# Existence of only one bounded linear functional.

Given $X$ a linear normed space over $K$ . $I$ be arbitrary indexing set , $\{f_\alpha: \alpha \in I\}\subset X$ and a family $\{c_\alpha: \alpha\in I\} \subset K$, I want to know that there exists exactly one bounded linear functional $f'\in X'$ with

• $f'(f)=c_\alpha\quad \mbox{ for all}\quad \alpha \in I$

• $||f||\le M\quad \mbox{ for some}\quad M\geq 0$

exists when for every finite subfamily $J \subset I$ and every choice of the member $\{\beta_\alpha :\alpha \in J\} \subset K$ the following inequality holds: $$\left|\sum_{\alpha \in J}\beta_\alpha c_\alpha\right|\le M\left\|\sum_{\alpha\in J} \beta_\alpha f_\alpha\right\|_X$$ I have been trying to solve this problem , to be frank i don't understand the question fully , I need a big deal of help to solve and understand this problem . Thank you very much .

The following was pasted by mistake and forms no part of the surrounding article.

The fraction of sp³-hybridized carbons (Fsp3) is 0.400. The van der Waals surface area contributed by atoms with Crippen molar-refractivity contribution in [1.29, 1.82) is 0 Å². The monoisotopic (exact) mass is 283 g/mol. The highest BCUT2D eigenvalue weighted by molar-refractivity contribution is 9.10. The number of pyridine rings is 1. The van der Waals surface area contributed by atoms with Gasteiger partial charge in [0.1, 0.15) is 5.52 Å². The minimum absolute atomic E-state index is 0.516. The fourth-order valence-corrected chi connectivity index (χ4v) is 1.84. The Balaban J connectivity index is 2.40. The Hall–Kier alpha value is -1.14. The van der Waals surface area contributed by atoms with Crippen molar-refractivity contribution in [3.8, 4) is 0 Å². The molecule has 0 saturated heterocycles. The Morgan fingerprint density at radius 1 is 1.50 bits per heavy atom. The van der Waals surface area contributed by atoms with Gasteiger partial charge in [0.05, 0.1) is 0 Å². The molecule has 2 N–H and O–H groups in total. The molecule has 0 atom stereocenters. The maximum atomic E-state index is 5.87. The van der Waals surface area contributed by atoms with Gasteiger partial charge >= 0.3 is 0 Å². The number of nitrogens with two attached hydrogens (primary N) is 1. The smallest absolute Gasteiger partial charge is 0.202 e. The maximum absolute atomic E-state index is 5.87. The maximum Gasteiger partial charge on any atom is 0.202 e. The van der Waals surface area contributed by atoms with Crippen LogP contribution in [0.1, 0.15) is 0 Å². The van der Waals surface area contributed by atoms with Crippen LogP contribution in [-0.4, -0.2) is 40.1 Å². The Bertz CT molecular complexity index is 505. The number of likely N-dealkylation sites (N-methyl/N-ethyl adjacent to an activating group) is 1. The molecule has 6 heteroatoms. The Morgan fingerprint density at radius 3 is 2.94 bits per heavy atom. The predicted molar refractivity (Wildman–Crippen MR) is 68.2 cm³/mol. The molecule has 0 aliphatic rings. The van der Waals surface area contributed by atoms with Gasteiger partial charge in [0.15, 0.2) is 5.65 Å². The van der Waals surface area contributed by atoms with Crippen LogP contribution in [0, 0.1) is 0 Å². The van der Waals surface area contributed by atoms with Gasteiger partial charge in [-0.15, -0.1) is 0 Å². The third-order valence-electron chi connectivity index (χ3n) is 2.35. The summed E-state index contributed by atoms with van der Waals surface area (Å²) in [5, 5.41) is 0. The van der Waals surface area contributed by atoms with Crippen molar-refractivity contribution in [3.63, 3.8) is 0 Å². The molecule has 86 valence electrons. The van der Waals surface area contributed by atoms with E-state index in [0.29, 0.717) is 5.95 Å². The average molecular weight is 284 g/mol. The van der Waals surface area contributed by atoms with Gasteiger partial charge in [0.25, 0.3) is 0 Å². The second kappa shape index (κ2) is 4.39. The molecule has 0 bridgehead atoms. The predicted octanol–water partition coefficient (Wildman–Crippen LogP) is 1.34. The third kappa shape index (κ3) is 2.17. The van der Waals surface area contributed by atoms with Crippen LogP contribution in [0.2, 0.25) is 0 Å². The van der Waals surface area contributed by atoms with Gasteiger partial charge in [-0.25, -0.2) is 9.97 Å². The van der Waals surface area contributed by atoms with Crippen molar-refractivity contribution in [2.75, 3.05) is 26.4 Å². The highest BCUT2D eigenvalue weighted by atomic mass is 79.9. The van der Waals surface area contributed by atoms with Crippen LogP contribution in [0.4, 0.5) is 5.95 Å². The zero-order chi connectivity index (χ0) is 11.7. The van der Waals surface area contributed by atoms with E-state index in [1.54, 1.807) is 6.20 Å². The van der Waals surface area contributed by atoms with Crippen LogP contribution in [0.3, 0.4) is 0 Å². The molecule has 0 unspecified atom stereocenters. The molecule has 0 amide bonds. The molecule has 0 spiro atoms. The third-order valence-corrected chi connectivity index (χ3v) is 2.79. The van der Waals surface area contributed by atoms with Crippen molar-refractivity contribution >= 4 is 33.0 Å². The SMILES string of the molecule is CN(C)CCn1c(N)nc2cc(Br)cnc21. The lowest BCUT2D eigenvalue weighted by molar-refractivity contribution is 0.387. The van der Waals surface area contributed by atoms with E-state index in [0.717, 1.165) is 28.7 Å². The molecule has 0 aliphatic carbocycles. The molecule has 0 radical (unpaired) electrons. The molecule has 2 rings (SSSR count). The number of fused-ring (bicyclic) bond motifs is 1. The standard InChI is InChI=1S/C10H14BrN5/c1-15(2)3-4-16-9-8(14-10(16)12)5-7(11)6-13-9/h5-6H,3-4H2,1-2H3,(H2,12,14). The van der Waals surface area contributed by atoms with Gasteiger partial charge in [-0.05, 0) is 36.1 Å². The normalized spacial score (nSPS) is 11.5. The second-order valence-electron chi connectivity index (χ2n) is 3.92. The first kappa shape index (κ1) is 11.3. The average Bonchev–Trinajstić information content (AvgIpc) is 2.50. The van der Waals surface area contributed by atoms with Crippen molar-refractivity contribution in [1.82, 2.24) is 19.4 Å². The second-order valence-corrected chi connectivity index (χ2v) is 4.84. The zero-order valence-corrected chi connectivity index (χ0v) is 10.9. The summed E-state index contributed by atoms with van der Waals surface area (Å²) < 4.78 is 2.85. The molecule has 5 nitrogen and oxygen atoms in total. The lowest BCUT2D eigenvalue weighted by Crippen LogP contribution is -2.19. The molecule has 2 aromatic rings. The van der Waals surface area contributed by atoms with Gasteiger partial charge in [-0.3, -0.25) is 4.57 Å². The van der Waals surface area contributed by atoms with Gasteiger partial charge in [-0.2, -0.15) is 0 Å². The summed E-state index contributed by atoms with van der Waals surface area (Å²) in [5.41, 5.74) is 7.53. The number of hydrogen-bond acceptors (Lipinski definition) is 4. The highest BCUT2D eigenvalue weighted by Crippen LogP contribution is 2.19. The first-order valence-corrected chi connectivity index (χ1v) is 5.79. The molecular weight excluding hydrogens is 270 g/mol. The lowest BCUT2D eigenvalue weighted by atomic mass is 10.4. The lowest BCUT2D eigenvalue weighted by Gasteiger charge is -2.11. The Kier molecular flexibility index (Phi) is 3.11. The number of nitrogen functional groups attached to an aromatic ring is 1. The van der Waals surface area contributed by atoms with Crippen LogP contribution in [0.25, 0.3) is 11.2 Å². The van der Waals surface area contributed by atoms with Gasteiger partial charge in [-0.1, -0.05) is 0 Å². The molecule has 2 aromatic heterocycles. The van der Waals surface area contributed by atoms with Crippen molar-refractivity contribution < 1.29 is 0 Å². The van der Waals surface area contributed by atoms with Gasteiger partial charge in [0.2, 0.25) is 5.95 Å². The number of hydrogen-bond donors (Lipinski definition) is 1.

• Are the $f_\alpha$ linearly independent? And $J$ assumed finite? – Davide Giraudo Nov 29 '12 at 21:27
• @DavideGiraudo : As per question i found , it says nothing about the dependency of $f_\alpha$ , but yes $J$ is finite . – Theorem Nov 29 '12 at 21:30

I assume that $\{f_\alpha:\alpha\in I\}$ are linearly independent. Consider $X_0=\mathrm{span}\{f_\alpha:\alpha\in I\}$ and define $$f'':X_0\to K: \sum\limits_{\alpha\in I}\beta_\alpha f_\alpha\mapsto \sum\limits_{\alpha\in I}\beta_\alpha c_\alpha f_\alpha$$ Take arbitrary $x\in X_0$, then $x=\sum\limits_{\alpha\in J}\beta_\alpha f_\alpha$ for some finite $J\subset I$ and $\{\beta_\alpha:\alpha\in J\}\subset K$. In this case $$|f''(x)|= \left|f''\left(\sum\limits_{\alpha\in J}\beta_\alpha f_\alpha\right)\right|= \left|\sum\limits_{\alpha\in J}\beta_\alpha c_\alpha\right|\leq M\left\Vert \sum\limits_{\alpha\in J}\beta_\alpha f_\alpha\right\Vert=M\Vert x\Vert$$ Since $x\in X_0$ is arbitrary we conclude that $f''\in X_0^*$ and $\Vert f''\Vert\leq M$. Then by Hahn-Banach theorem you can extend $f''$ to the $f'\in X^*$ with $\Vert f'\Vert\leq M$ and $f'|_{X_0}=f''$. In this case $f'(f_\alpha)=f''(f_\alpha)=c_\alpha$, so we have built the desired functional $f'$.